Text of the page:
LITERARY AND PHILOSOPHICAL SOCIETY revised and adapted to the use of Chris.

At the anniversary meeting of this Sotians in the United States.

A Scripture Help, designed to assist in ciety, held at the Society's Hall, in the Reading the Bible profitably., By the

New-York Institution, on Thursday, Ja. Rev. EDWARD BICKERSTETR ; illustrated nuary 14, 1819, the following officers

were elected for the ensuing year : Ree's New Cyclopedia. Vol. XL. part De WITT CLINTON, L. L. D.

President. 1, being the 79th Number. De Viris Illustribus Urbis Romæ, a David HoSACK, M. D. 1st.

Vice-Presidents. Romulo ad Augustum. Ad usum Scho- SAMUEL L. MITCHILL, M. D. 2d. larum. Auctore C. F. SHOMOND, in Uni- JAMES Kent, L. L. D. 3d. versitate Parisieni Professore emerito. Juxta Novam editionem Parisiensem, JACOB MORTON, Esq.

Counsellors. anno 1817.

GULIAN C. VERPLANCK, Esq.
Works proposed to be Published.

CADWALLADER D, COLDEN, Esq.
By Samuel Huestis, of this city.-The JOHN GRISCOM,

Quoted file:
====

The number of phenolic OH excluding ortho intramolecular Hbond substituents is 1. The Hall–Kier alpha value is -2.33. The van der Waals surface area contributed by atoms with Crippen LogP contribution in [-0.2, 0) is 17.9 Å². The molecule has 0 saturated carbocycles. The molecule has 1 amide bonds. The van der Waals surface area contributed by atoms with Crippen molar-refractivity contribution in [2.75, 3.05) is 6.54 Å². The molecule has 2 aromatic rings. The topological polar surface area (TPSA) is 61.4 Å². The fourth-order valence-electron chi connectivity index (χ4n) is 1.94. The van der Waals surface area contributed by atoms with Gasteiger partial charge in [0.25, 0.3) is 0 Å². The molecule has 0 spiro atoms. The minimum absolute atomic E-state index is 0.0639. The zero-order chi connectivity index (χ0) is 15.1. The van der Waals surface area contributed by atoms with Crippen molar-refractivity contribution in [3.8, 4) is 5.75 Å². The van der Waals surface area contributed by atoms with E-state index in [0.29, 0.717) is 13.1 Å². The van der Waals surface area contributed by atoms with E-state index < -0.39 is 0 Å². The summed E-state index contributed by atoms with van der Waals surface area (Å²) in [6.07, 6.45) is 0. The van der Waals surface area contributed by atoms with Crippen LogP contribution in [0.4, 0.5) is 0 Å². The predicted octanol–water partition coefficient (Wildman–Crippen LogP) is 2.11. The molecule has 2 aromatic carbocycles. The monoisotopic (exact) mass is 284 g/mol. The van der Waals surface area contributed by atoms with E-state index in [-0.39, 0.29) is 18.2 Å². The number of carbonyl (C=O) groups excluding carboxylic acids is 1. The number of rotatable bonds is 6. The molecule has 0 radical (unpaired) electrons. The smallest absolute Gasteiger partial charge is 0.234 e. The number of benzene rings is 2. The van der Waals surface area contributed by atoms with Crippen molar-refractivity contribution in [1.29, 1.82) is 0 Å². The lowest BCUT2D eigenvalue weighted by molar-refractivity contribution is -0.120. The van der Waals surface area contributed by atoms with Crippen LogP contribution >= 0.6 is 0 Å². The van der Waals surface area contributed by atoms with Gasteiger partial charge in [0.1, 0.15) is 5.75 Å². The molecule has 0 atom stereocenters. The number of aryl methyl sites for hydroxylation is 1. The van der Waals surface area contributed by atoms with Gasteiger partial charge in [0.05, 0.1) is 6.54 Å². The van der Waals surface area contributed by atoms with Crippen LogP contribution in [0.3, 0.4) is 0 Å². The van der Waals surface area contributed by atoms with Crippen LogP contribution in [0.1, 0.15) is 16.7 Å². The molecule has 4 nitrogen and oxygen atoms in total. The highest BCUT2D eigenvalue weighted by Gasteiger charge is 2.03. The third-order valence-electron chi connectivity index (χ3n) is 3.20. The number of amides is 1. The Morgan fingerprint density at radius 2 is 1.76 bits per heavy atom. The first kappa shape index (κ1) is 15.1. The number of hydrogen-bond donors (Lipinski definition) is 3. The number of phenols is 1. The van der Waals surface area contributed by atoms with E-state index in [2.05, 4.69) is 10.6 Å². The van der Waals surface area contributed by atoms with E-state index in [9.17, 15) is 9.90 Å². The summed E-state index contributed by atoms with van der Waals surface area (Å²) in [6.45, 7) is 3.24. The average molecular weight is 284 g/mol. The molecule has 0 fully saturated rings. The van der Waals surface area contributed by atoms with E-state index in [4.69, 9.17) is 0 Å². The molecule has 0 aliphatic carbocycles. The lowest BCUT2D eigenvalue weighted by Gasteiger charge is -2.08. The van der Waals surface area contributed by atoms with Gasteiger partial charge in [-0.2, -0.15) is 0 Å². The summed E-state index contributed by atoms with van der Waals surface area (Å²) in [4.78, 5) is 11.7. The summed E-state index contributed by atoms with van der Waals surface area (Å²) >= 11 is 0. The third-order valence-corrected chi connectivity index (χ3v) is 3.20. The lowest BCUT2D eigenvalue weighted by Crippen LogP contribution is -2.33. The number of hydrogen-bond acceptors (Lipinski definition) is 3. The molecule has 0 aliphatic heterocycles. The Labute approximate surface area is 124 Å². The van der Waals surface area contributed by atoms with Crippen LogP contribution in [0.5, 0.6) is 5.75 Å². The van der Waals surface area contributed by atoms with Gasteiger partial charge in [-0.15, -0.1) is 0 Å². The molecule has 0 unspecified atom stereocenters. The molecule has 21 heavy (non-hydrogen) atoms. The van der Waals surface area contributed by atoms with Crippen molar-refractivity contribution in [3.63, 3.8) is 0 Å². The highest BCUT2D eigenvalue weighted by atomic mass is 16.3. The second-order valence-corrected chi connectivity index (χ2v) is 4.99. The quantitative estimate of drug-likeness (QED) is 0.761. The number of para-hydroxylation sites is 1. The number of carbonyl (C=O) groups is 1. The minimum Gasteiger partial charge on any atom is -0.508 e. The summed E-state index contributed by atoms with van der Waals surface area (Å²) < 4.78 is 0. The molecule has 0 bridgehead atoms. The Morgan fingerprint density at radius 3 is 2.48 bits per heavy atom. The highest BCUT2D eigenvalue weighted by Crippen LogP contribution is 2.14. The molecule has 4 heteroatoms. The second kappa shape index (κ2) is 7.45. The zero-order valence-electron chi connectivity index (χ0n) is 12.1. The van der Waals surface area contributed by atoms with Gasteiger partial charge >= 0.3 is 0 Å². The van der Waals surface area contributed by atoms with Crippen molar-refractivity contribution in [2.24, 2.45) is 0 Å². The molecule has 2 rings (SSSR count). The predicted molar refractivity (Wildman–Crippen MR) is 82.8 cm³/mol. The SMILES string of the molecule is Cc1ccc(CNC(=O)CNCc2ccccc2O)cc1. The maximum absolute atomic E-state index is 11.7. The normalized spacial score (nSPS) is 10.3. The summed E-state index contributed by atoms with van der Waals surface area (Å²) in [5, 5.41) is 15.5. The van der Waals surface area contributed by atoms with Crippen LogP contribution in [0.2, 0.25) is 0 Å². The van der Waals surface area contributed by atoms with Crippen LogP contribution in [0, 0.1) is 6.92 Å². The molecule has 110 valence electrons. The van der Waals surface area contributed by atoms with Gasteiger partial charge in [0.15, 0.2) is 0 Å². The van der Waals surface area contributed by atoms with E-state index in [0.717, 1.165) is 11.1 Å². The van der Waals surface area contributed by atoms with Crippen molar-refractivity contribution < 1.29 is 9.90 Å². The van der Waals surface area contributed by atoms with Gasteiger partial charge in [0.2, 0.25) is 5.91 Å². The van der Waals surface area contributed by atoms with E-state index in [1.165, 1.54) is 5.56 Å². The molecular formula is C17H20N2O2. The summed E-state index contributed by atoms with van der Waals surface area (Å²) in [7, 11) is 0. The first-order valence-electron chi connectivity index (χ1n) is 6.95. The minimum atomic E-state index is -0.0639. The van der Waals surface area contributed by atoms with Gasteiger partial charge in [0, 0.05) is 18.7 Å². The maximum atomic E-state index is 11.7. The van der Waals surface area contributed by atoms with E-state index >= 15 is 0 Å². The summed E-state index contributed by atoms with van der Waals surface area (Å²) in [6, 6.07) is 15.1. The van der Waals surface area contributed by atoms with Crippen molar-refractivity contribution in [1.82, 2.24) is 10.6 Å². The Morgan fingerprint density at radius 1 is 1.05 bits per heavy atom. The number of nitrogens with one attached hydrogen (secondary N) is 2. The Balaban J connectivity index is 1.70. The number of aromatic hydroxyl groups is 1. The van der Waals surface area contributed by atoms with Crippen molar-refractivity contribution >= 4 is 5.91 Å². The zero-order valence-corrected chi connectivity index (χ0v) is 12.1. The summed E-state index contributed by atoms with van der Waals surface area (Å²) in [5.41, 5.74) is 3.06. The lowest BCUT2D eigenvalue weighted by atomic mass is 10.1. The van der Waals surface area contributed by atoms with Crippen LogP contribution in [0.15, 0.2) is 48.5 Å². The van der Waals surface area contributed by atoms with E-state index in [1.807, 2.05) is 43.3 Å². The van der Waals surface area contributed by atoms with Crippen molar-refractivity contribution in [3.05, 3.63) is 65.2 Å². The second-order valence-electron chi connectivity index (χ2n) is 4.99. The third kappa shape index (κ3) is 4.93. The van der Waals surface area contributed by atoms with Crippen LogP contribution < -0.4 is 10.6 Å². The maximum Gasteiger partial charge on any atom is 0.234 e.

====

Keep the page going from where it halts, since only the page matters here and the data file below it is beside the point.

Institutes of the Christian Religion. By Rev. FREDERICK C. SCHAEFFER, A. NE.
JOEN CALVIN.

Translated from the JOHN WATTS, M. D.

OF NEW-YORK.

with 4 maps.

MONUMENT.

ALEXANDER H. STEVENS, M. D.

all books which they may bave taken WM. JAMES MACNEVEN, M. D.

down from the shelves. JAMES EASTBUAN,

The Sub-Librarian is directed to report Rev. JOAN MAC VICKER, A. M. every violation of the rules of the Library VALENTINE Mort, M. D.

as soon as it is ascertained. JOSIAH O. HOFFMAN, Esq.

F. C. SCHAEFFER, Corresponding Secretaries.

Librarian.
JAMES RENWICK, A, M.

IMPORTANT INVENTION.
JOAN W. FRANCIS, M. D.

The Hon. WILLIAM J. LEWIS, Mem-
Recording Secretaries.
JAMES. STOUGATON, Esq.

ber of Congress, from Virginia, has reHENRY WHEATON, Esq.

cently invented a machine for propelling Curators.

vessels of all sizes, from a small boat up to SAMUEL W. MOORE, M. D.

the largest ship of war. This machine is JACOB DYCKMAN, M. D.

said to be more simple, and incomparably Treasurer.

more powerful than any other hitherto inFRANCIS B. WINTHROP, Esq.

vented; and tides and currents, instead

of weakening, will increase its active NEW-YORK HISTORICAL SOCIETY.

power. Steam, weights, springs, borse, At an election for officers of this Society or manual power, can be used according for the ensuing year, the following gen- to the size of the vessel. It will answer tlemen were duly elected: